"I think it's a beautiful song, and I was lucky that they said I could play it. A lot of people got turned down to sing their favorites on the show. The producers had a lot to say about what you could sing."

Kennedy, a 1999 graduate of Chattanooga School for the Arts and Sciences, got into music with piano lessons at age 4. He later sang six years with the Chattanooga Boys Choir under the direction of the late Everett O'Neal.

"I learned as much or more about music from Boys Choir as anything else I've ever done," he says.

After graduating from CSAS, where he played trumpet in the band and sang in the choir, Kennedy went to the University of Tennessee at Knoxville, where he sang in the UT Concert Choir.

He says 10 years ago he lost his job, so he started gigging in bars and clubs in Knoxville, Cookeville and here.

"I did as well doing that as I had done in my old job," he says.

The positive response he's gotten from his 10 minutes of airtime on "Real Country" may be just the jumpstart his music career needed.

"I've gotten some offers from places that didn't know who I was before and have gotten in touch with me," he says.

"It's given me an introduction to some of the business side of Nashville. I had good relationships with a lot of publishers in Nashville, but this has helped make some introductions on the booking end and helped solidify introductions in town. Which was the purpose of the show: to be a showcase for up-and-coming artists who haven't had a vehicle to get their sound out."

Next up for Kennedy: his first solo album, due out in spring.

Singing and Dancing at Dollywood

While other preteens were enjoying summer break, Erin Eames was auditioning for a part in a Dollywood musical revue.

Erin Eames, a sixth-grader at Center for Creative Arts, is cast in "Christmas in the Smokies" in Dollywood.

Erin Eames, a sixth-grader at Center for Creative...

Photo by Contributed Photo /Times Free Press.

Erin, a sixth-grader at Center for Creative Arts and the daughter of Lindsay and Jason Eames of Soddy-Daisy, won the youth part in Dollywood's "Christmas in the Smokies," at Dollywood's Celebrity Theater. The show will run through Jan. 5.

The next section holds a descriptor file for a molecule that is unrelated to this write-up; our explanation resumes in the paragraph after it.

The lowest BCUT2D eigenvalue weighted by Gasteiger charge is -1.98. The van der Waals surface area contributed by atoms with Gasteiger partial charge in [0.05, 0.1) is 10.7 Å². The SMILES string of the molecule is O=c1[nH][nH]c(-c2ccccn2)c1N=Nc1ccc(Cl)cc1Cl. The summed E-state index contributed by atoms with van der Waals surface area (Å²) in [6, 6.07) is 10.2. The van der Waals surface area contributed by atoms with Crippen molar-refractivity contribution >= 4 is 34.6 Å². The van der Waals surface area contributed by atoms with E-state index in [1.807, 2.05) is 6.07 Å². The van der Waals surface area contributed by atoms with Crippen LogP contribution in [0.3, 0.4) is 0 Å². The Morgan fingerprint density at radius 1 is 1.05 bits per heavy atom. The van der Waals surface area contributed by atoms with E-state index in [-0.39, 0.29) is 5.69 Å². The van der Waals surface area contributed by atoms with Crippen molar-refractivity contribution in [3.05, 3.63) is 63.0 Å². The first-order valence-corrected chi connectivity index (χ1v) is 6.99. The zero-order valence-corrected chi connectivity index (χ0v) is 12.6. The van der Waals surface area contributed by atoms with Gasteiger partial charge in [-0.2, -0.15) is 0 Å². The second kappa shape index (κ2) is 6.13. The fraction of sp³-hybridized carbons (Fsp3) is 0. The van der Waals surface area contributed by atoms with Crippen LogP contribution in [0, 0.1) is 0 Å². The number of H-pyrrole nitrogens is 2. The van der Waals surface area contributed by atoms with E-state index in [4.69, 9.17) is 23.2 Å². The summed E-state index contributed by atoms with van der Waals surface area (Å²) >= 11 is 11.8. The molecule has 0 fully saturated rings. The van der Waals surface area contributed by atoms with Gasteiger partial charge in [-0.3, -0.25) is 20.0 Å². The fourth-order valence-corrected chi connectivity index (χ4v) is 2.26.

She landed her first show at the theme park with her first major audition outside of the Chattanooga area.

But even at the age of 10, Erin is no stranger to the stage. She has been performing since her first church production at age 7. Erin has had parts in about 10 productions with area theatrical companies and did "Singing in the Rain" with Camp Broadway in Atlanta.

Two to four days each week, Erin and her mother commute to Sevierville, Tennessee, where they stay in a hotel while Erin performs in three or four shows each day. Her role is double-cast so she isn't required to miss a full week of school. Her CCA teachers send her lessons by computer so she can keep up with her class while in Sevierville.

"Christmas in the Smokies" boasts a cast of 14 singers accompanied by an eight-piece band. Erin has solos in four songs from the company's repertoire: "We Need a Little Christmas," "Let's Make a Memory," "A Place Called Home" and "Sleigh Ride."

So far, the highlight of this Dollywood gig has been getting to sing with Dolly Parton, she says.

"Our show cast got picked to sing with Dolly and her family for Media Day. We sang 'Circle of Hope," says Erin.

Another perk: She's starting to build a nest egg. All money she is paid is put into a savings account, which her mother says will be put to use for college tuition or whatever they decide when Erin reaches 18.

But more important, the experience of singing and performing in a professional Dollywood show is priceless for this musical-theater student at CCA.

Contact Susan Pierce at spierce@timesfreepress.com or 423-757-6284.